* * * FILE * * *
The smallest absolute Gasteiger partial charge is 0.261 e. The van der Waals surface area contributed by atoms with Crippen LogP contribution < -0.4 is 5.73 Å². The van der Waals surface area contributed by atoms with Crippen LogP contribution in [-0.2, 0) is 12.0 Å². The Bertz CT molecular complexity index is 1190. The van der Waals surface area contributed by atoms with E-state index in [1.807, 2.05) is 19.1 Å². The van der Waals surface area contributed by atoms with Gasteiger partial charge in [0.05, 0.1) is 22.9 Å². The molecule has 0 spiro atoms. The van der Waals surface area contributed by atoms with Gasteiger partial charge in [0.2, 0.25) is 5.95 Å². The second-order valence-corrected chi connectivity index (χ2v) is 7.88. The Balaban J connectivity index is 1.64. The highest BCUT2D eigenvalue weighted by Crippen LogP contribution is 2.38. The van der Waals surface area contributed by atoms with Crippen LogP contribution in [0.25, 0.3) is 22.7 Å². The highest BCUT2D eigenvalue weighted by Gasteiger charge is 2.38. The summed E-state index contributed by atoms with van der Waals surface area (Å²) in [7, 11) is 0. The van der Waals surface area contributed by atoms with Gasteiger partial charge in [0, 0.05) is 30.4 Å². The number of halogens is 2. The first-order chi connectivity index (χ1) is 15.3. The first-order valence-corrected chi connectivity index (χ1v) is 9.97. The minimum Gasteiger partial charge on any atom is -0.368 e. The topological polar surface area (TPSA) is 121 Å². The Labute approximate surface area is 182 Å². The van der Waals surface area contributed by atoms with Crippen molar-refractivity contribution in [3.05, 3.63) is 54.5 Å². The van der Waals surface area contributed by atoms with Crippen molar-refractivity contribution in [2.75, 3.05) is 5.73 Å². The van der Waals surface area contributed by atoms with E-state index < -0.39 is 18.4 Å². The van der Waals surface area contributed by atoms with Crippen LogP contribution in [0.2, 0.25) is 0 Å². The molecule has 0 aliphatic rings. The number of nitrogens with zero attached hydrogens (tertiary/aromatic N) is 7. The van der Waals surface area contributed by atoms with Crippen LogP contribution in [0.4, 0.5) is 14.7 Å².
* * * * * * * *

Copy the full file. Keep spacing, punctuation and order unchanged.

The smallest absolute Gasteiger partial charge is 0.261 e. The van der Waals surface area contributed by atoms with Crippen LogP contribution < -0.4 is 5.73 Å². The van der Waals surface area contributed by atoms with Crippen LogP contribution in [-0.2, 0) is 12.0 Å². The Bertz CT molecular complexity index is 1190. The van der Waals surface area contributed by atoms with E-state index in [1.807, 2.05) is 19.1 Å². The van der Waals surface area contributed by atoms with Gasteiger partial charge in [0.05, 0.1) is 22.9 Å². The molecule has 0 spiro atoms. The van der Waals surface area contributed by atoms with Gasteiger partial charge in [0.2, 0.25) is 5.95 Å². The second-order valence-corrected chi connectivity index (χ2v) is 7.88. The Balaban J connectivity index is 1.64. The highest BCUT2D eigenvalue weighted by Crippen LogP contribution is 2.38. The van der Waals surface area contributed by atoms with Crippen LogP contribution in [0.25, 0.3) is 22.7 Å². The highest BCUT2D eigenvalue weighted by Gasteiger charge is 2.38. The summed E-state index contributed by atoms with van der Waals surface area (Å²) in [7, 11) is 0. The van der Waals surface area contributed by atoms with Gasteiger partial charge in [0, 0.05) is 30.4 Å². The number of halogens is 2. The first-order chi connectivity index (χ1) is 15.3. The first-order valence-corrected chi connectivity index (χ1v) is 9.97. The minimum Gasteiger partial charge on any atom is -0.368 e. The topological polar surface area (TPSA) is 121 Å². The Labute approximate surface area is 182 Å². The van der Waals surface area contributed by atoms with Crippen molar-refractivity contribution in [3.05, 3.63) is 54.5 Å². The van der Waals surface area contributed by atoms with Crippen molar-refractivity contribution in [2.75, 3.05) is 5.73 Å². The van der Waals surface area contributed by atoms with E-state index < -0.39 is 18.4 Å². The van der Waals surface area contributed by atoms with Crippen LogP contribution in [0.2, 0.25) is 0 Å². The molecule has 0 aliphatic rings. The number of nitrogens with zero attached hydrogens (tertiary/aromatic N) is 7. The van der Waals surface area contributed by atoms with Crippen LogP contribution in [0.4, 0.5) is 14.7 Å².